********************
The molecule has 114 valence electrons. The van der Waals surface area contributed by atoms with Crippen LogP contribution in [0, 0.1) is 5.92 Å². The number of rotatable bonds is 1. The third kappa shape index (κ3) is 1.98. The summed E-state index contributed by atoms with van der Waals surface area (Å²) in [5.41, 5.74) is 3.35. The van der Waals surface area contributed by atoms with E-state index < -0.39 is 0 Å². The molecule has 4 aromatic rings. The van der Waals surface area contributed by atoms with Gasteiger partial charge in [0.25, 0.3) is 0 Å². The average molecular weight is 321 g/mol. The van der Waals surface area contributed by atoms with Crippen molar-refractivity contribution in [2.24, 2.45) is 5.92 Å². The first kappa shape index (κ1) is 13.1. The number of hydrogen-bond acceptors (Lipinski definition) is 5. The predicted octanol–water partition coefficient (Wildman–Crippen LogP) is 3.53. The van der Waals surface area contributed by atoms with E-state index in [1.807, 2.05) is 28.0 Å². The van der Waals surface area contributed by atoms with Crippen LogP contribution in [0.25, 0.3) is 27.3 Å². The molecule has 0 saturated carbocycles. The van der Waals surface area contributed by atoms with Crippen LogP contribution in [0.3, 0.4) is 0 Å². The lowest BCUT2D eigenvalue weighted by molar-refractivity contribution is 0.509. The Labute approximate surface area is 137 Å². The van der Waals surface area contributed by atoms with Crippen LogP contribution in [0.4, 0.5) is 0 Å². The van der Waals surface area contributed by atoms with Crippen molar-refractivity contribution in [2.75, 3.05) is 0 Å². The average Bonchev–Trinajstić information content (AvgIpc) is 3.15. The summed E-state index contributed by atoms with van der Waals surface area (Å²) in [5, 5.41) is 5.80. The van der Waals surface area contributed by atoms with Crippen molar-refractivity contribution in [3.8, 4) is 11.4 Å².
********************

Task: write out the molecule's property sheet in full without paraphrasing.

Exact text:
The molecule has 114 valence electrons. The van der Waals surface area contributed by atoms with Crippen LogP contribution in [0, 0.1) is 5.92 Å². The number of rotatable bonds is 1. The third kappa shape index (κ3) is 1.98. The summed E-state index contributed by atoms with van der Waals surface area (Å²) in [5.41, 5.74) is 3.35. The van der Waals surface area contributed by atoms with E-state index < -0.39 is 0 Å². The molecule has 4 aromatic rings. The van der Waals surface area contributed by atoms with Gasteiger partial charge in [0.25, 0.3) is 0 Å². The average molecular weight is 321 g/mol. The van der Waals surface area contributed by atoms with Crippen molar-refractivity contribution in [2.24, 2.45) is 5.92 Å². The first kappa shape index (κ1) is 13.1. The number of hydrogen-bond acceptors (Lipinski definition) is 5. The predicted octanol–water partition coefficient (Wildman–Crippen LogP) is 3.53. The van der Waals surface area contributed by atoms with E-state index in [1.807, 2.05) is 28.0 Å². The van der Waals surface area contributed by atoms with Crippen LogP contribution in [0.25, 0.3) is 27.3 Å². The molecule has 0 saturated carbocycles. The van der Waals surface area contributed by atoms with Crippen LogP contribution in [0.3, 0.4) is 0 Å². The lowest BCUT2D eigenvalue weighted by molar-refractivity contribution is 0.509. The Labute approximate surface area is 137 Å². The van der Waals surface area contributed by atoms with Crippen LogP contribution in [0.4, 0.5) is 0 Å². The van der Waals surface area contributed by atoms with Crippen molar-refractivity contribution in [2.75, 3.05) is 0 Å². The average Bonchev–Trinajstić information content (AvgIpc) is 3.15. The summed E-state index contributed by atoms with van der Waals surface area (Å²) in [5, 5.41) is 5.80. The van der Waals surface area contributed by atoms with Crippen molar-refractivity contribution in [3.8, 4) is 11.4 Å².